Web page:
Use this URL to cite or link to this record in EThOS: http://ethos.bl.uk/OrderDetails.do?uin=uk.bl.ethos.519106
Title: Dynamics of organizational populations : an ecological analysis of the corporate identity consultancy in Shenzhen, China
Author: Zhang, Jianming
Awarding Body: Durham University
Current Institution: Durham University
Date of Award: 2010
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Abstract:
This thesis addresses two main theoretical issues within the field of organizational ecology, namely: (1) competition dynamics of organizations in a fuzzy-set construction, and (2) emergence of organizational forms, in the context of corporate identity consultancy in Shenzhen, China. The empirical setting is significantly different from existing organizational studies, in that the population under observation is constructed following the recently developed fuzzy-set theory. Fuzzy-set concept is the foundation of this thesis, upon which hypotheses and theories are constructed. Firstly, I revisit density-dependent theory in the new fuzzy setup, using the reformulated specification of fuzzy density. I find that the well-known theory does not hold in a fuzzy context. I speculate that the inconsistence is perhaps due to missing information in the fuzzy density measure. As such, I argue that density-dependent theory alone might not be sufficient to explain organizational dynamics in a fuzzy population. I proceed by investigating the competitive relationship among firms with varying degree of grade of membership (GoM). I find that population with neutral valence (i.e., it is at its initial stage of operation) favours organizations that are less focused on the offer that associated with the population, since the potency of cultural classification at such stage is largely dormant. As the population ages, the potency of cultural classification is triggered and now poses significant constraints on population members, therefore population with positive valence (i.e., it is aged) favours organizations with higher GoM (i.e., those that are more focused on the offer), thanks to their higher level of intrinsic appeal. Secondly, I examine the possibility that CI industry may become a (cognitive) organizational form. Following the recently developed theory of contrast dependence (Hannan, Pólos et al. 2007), I find that the underlying mechanism of legitimation is more delicate than predicted by the theory. In particular, I find that if carrying capacity of an environment is small, a conglomeration of members with high GoM will (temporarily) intensify competition and hamper legitimation of the population. However, if carrying capacity is sufficiently expanded, population-level legitimation will work hand in hand with the contrast level. The results show that environment is endogenous, rather than exogenous, as assumed in all available ecological models. Given the (increasingly) low level of population contrast at late stage, I suggest that the CI population may never become an organizational form. Taken together, the thesis shows that bringing fuzzy-set theory into organizational study opens the door to the development of abundant theories, and it appears that the dynamics of the world of organizations can be better explained by the fuzzy approach.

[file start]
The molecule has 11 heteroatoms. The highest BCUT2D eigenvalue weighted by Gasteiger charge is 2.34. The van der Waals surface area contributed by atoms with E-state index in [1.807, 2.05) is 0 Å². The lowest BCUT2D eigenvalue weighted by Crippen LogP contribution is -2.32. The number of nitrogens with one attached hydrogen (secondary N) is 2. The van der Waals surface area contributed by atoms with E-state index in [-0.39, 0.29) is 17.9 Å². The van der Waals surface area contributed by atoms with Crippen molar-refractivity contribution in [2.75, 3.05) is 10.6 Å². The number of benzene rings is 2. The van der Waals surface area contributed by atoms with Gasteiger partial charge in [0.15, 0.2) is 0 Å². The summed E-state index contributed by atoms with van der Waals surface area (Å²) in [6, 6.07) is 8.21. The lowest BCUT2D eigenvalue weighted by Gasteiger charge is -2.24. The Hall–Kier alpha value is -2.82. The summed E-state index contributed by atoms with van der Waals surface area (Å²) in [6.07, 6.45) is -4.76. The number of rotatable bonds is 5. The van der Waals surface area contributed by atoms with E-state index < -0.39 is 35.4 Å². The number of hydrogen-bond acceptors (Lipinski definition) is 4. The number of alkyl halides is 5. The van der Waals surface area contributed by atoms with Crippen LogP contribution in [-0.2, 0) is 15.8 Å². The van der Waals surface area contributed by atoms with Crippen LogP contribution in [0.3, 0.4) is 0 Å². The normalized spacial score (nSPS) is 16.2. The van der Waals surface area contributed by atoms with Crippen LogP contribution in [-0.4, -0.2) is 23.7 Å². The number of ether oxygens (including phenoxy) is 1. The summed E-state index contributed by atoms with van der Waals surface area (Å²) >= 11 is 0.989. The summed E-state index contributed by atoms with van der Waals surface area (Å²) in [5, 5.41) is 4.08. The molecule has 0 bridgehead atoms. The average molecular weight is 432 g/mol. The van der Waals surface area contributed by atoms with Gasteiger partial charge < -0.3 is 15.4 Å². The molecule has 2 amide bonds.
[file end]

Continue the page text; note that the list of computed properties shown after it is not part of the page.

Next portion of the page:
Supervisor: Not available Sponsor: Not available
Qualification Name: Thesis (Ph.D.) Qualification Level: Doctoral
EThOS ID: uk.bl.ethos.519106  DOI: Not available
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